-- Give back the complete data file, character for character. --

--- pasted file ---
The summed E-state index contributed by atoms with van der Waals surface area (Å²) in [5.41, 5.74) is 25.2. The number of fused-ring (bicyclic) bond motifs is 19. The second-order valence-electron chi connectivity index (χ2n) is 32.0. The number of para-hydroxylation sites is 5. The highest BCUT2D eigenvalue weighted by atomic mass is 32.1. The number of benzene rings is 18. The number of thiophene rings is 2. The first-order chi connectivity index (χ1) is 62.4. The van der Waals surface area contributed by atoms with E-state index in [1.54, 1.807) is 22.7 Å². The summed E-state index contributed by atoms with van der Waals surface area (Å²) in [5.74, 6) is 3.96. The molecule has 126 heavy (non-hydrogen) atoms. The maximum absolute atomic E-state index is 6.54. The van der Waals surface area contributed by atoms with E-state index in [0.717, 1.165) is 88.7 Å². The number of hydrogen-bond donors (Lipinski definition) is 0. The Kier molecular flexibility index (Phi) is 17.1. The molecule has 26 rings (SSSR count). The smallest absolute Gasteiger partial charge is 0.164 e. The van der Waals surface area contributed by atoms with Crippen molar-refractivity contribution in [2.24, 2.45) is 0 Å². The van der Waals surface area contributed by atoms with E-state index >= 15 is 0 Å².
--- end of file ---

The summed E-state index contributed by atoms with van der Waals surface area (Å²) in [5.41, 5.74) is 25.2. The number of fused-ring (bicyclic) bond motifs is 19. The second-order valence-electron chi connectivity index (χ2n) is 32.0. The number of para-hydroxylation sites is 5. The highest BCUT2D eigenvalue weighted by atomic mass is 32.1. The number of benzene rings is 18. The number of thiophene rings is 2. The first-order chi connectivity index (χ1) is 62.4. The van der Waals surface area contributed by atoms with E-state index in [1.54, 1.807) is 22.7 Å². The summed E-state index contributed by atoms with van der Waals surface area (Å²) in [5.74, 6) is 3.96. The molecule has 126 heavy (non-hydrogen) atoms. The maximum absolute atomic E-state index is 6.54. The van der Waals surface area contributed by atoms with E-state index in [0.717, 1.165) is 88.7 Å². The number of hydrogen-bond donors (Lipinski definition) is 0. The Kier molecular flexibility index (Phi) is 17.1. The molecule has 26 rings (SSSR count). The smallest absolute Gasteiger partial charge is 0.164 e. The van der Waals surface area contributed by atoms with Crippen molar-refractivity contribution in [2.24, 2.45) is 0 Å². The van der Waals surface area contributed by atoms with E-state index >= 15 is 0 Å².